One of the first balancing poses a beginner in yoga is introduced to is vrshkasana (tree pose). Free-standing on one leg is certainly a challenge to a beginner’s sense of balance, and that’s a useful thing to work on.
Of course your teacher will say, ‘find a focal point on the floor in front of you, so that focus will help you stay steady in the pose.’ That is concentration and it will help your stability.
B.K.S. Iyengar describes how we use concentration to find equilibrium in a pose in his book Light on the Yoga Sutras of Patanjali. He suggests that we connect the limbs and the senses to the mind and the mind to the core (discriminative intelligence). We do this by concentrating on adjusting the parts of our body so our wandering mind is harnessed to our intelligence and to the soul.
Which body parts? The navel, the ‘lotus of the heart’, the centre of the head, the ‘shining light’, the tip of the nose, and the root of the tongue.
One example of extraordinary concentration is found in the Indian epic Mahabharata. When Arjuna, the warrior prince, was practising archery he was asked what he used as a focus for best results. Arjuna said that when a bird was his target, he only saw the eye and nothing else existed for him.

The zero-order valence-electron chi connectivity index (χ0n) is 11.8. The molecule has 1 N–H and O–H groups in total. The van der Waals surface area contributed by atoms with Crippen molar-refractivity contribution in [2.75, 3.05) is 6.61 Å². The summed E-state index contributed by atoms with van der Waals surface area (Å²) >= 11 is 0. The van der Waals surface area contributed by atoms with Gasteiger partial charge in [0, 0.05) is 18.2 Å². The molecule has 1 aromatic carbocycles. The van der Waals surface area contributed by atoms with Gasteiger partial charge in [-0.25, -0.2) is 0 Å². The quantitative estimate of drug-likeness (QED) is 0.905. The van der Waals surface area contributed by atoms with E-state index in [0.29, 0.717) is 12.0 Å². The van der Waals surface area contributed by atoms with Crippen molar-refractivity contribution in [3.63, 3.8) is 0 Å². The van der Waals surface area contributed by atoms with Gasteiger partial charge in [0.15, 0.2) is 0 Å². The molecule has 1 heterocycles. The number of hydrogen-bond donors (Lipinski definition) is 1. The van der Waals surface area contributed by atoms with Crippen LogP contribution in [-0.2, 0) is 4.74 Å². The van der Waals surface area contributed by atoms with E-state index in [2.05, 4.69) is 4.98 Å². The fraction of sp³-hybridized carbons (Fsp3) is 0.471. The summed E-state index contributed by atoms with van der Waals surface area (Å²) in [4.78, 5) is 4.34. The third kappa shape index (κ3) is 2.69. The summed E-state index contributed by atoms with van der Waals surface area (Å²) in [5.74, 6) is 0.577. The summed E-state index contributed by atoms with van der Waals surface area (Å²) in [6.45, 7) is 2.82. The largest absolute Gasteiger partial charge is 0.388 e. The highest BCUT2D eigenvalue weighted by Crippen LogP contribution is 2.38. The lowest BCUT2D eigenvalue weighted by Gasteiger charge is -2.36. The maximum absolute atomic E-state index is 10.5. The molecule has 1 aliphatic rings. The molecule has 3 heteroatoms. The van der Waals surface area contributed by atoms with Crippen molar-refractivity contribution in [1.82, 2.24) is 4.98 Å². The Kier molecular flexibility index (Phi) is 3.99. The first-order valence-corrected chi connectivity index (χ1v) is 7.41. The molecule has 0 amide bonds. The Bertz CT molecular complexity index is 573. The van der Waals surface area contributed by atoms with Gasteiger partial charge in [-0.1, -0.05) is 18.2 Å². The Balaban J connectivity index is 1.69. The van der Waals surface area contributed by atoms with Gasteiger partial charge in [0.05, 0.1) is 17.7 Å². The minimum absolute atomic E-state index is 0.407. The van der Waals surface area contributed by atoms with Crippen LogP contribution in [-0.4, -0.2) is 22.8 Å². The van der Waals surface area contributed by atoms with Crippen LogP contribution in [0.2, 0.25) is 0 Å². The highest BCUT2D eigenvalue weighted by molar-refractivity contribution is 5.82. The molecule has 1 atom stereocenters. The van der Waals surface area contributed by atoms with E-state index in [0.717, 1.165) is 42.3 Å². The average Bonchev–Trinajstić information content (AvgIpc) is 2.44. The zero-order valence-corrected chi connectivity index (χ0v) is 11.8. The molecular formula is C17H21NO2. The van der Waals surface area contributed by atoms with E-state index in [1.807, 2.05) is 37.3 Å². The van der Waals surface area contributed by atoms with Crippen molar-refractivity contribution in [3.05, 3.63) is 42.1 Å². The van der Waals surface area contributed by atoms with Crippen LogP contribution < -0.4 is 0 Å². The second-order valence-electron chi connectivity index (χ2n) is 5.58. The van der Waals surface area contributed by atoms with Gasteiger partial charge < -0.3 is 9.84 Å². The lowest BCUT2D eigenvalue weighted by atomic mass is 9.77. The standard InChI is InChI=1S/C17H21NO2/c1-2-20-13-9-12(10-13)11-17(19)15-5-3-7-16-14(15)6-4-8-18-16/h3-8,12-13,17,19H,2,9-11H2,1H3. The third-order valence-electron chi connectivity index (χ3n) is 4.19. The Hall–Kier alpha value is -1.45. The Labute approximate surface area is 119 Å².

Next time you do vrshkasana, notice how steadily you can hold the pose. Does your heart speed up, your breath become irregular, or your ankle wobbly? It may be just a break in your concentration. Chill. Try again with diaphragm soft, heart full, forehead and tongue relaxed, mind empty except for your focus. Keep that focal point but with your eyes soft. With practice, you’ll be able to widen your gaze to include your peripheral vision, and, like a majestic fig tree even filling the space all around you.
Concentration locks consciousness on a single area.*
*The Yoga-Sutra of Patanjali, a new translation and commentary by Chip Hartranft